North

Buy us out, says tax-addled MacBride Museum to Yukon government

The MacBride Museum Society passed a unanimous resolution at its annual general meeting on Tuesday, saying it's willing to sell its land and building in Whitehorse.

Whitehorse museum says it cannot afford to pay $154K in back taxes to the city

According to the MacBride Museum Society, the museum owes $154,000 in city taxes. (Paul Tukker/CBC)

Whitehorse's MacBride Museum says it's willing to sell its building and land on First Avenue to the Yukon government.

The non-profit society that runs the facility is facing a hefty tax bill from the City of Whitehorse, which it says it cannot afford to pay.

Rick Nielsen, chair of the museum's board of directors, says members gave "clear marching orders" at the society's annual general meeting on Tuesday.

Nielsen says the museum is facing $154,000 in back taxes from the years 2018 and 2019. He says when contrasted to the museum's annual operating budget of $182,000, paying that kind of tax bill is "untenable."

Nielsen notes that before last year, it had never been taxed in its 67 years of operation. But in 2018, the city changed its policy and chose to tax the museum.

The MacBride Museum society passed a unanimous resolution on Tuesday stating if the government wants to buy its land and buildings, the society would accept but with "a 99-year lease with full autonomy to control and operate as an independent society."

'We're looking for solutions,' said Rick Nielsen, chair of the museum's board of directors. (Mike Rudyk/CBC)

"We've talked to the government, we've talked to the city, we're looking for solutions," said Nielsen.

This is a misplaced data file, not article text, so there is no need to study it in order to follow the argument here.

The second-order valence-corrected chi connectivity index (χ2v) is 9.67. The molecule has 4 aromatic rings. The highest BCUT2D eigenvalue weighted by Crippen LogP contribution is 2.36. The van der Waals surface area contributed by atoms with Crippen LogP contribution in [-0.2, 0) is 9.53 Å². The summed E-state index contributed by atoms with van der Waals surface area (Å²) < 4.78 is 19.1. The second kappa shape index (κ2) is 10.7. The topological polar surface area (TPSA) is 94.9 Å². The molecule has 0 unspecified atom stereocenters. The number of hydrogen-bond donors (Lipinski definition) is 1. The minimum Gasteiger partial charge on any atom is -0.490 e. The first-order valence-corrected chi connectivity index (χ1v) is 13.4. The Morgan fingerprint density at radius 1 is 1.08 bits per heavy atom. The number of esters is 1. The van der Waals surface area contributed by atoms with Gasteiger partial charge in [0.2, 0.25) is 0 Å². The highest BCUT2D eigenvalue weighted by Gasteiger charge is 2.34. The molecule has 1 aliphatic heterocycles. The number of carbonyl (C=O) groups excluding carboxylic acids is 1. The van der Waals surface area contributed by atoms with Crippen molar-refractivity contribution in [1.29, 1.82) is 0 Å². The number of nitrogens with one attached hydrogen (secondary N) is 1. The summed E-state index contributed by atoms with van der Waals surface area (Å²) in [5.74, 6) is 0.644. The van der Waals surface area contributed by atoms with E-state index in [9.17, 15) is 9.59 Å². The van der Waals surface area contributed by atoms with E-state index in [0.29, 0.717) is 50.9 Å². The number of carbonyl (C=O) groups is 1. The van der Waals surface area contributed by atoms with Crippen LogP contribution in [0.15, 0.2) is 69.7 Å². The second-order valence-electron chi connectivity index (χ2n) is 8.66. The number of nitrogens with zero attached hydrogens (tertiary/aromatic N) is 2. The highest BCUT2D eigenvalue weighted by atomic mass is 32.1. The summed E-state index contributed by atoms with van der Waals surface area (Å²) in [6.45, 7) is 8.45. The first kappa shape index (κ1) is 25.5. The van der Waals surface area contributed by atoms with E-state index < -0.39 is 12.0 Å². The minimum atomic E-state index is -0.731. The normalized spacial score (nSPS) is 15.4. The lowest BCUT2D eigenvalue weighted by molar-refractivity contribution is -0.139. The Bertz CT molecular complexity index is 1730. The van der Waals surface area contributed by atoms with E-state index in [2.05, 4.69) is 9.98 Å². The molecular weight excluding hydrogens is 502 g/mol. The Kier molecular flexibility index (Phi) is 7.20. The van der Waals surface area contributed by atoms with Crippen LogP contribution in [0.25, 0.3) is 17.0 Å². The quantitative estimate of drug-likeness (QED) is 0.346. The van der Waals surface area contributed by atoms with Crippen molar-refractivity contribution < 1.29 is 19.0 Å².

"Ownership, from our perspective — and we're considering this now — is somewhat moot. So, selling the land to somebody, government, would be a good solution. So we're having discussions. We want to find a way to resolve this."

In an email to CBC, Yukon government spokesperson Sunny Patch said the issue "will require some consideration and we look forward to discussing it further."

Temporary closure, staff cuts possible

Nielsen said the alternative is to close temporarily, reduce staff, and to increase revenue by any means possible, such as fee increases or generating revenue with "alternate use of some of the space" from the facility. 

He said the museum has prided itself on staying open year-round, but says if the situation continues as it is, the society will have no option but to close periodically.

Nielsen says the museum has prided itself on staying open year-round, but that may have to change. (Paul Tukker/CBC)

He says there have been "preliminary" discussions with the Yukon government about taking over the land and building. 

And he says the museum will continue to lobby the city for a total exemption from city property taxes.

"The board is absolutely adamant, and the membership provided direction, that we're committed to doing the best possible job we can at the museum to display the wonderful artifacts that we have, and the wonderful collection items that we have — and that is our sole focus," said Nielsen.

"However, we have to be solvent to be able to do that."     

ABOUT THE AUTHOR

Raised in Ross River, Yukon, Nancy Thomson is a graduate of Ryerson University's journalism program. Her first job with CBC Yukon was in 1980, when she spun vinyl on Saturday afternoons. She rejoined CBC Yukon in 1993, and focuses on First Nations issues and politics. You can reach her at nancy.thomson@cbc.ca.

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